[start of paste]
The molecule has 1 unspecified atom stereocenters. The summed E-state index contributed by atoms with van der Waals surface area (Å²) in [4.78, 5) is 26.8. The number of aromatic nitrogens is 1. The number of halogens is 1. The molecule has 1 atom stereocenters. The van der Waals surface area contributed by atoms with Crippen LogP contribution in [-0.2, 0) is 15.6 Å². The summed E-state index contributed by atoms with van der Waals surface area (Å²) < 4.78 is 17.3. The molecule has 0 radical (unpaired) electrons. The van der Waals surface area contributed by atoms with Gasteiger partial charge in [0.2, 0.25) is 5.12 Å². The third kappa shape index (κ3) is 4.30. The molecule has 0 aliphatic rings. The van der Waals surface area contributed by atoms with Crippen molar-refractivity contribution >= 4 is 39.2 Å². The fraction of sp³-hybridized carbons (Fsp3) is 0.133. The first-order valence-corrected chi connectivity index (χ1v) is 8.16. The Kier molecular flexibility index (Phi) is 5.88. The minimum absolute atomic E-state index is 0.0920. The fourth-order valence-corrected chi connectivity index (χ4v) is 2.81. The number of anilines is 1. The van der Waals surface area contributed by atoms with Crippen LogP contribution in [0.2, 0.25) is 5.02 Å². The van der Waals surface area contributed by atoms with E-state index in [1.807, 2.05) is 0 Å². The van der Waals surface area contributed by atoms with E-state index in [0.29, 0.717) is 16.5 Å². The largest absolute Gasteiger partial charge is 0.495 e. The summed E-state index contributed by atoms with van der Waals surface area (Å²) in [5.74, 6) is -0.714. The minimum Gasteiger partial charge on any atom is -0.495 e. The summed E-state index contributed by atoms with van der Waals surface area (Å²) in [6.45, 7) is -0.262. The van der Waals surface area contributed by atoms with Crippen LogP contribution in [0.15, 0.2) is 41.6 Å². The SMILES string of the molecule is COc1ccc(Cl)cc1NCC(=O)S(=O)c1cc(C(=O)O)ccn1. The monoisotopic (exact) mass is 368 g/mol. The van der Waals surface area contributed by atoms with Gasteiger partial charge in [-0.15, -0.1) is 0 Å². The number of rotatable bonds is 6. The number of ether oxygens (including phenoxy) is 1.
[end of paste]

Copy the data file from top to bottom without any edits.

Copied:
The molecule has 1 unspecified atom stereocenters. The summed E-state index contributed by atoms with van der Waals surface area (Å²) in [4.78, 5) is 26.8. The number of aromatic nitrogens is 1. The number of halogens is 1. The molecule has 1 atom stereocenters. The van der Waals surface area contributed by atoms with Crippen LogP contribution in [-0.2, 0) is 15.6 Å². The summed E-state index contributed by atoms with van der Waals surface area (Å²) < 4.78 is 17.3. The molecule has 0 radical (unpaired) electrons. The van der Waals surface area contributed by atoms with Gasteiger partial charge in [0.2, 0.25) is 5.12 Å². The third kappa shape index (κ3) is 4.30. The molecule has 0 aliphatic rings. The van der Waals surface area contributed by atoms with Crippen molar-refractivity contribution >= 4 is 39.2 Å². The fraction of sp³-hybridized carbons (Fsp3) is 0.133. The first-order valence-corrected chi connectivity index (χ1v) is 8.16. The Kier molecular flexibility index (Phi) is 5.88. The minimum absolute atomic E-state index is 0.0920. The fourth-order valence-corrected chi connectivity index (χ4v) is 2.81. The number of anilines is 1. The van der Waals surface area contributed by atoms with Crippen LogP contribution in [0.2, 0.25) is 5.02 Å². The van der Waals surface area contributed by atoms with E-state index in [1.807, 2.05) is 0 Å². The van der Waals surface area contributed by atoms with E-state index in [0.29, 0.717) is 16.5 Å². The largest absolute Gasteiger partial charge is 0.495 e. The summed E-state index contributed by atoms with van der Waals surface area (Å²) in [5.74, 6) is -0.714. The minimum Gasteiger partial charge on any atom is -0.495 e. The summed E-state index contributed by atoms with van der Waals surface area (Å²) in [6.45, 7) is -0.262. The van der Waals surface area contributed by atoms with Crippen LogP contribution in [0.15, 0.2) is 41.6 Å². The SMILES string of the molecule is COc1ccc(Cl)cc1NCC(=O)S(=O)c1cc(C(=O)O)ccn1. The monoisotopic (exact) mass is 368 g/mol. The van der Waals surface area contributed by atoms with Gasteiger partial charge in [-0.15, -0.1) is 0 Å². The number of rotatable bonds is 6. The number of ether oxygens (including phenoxy) is 1.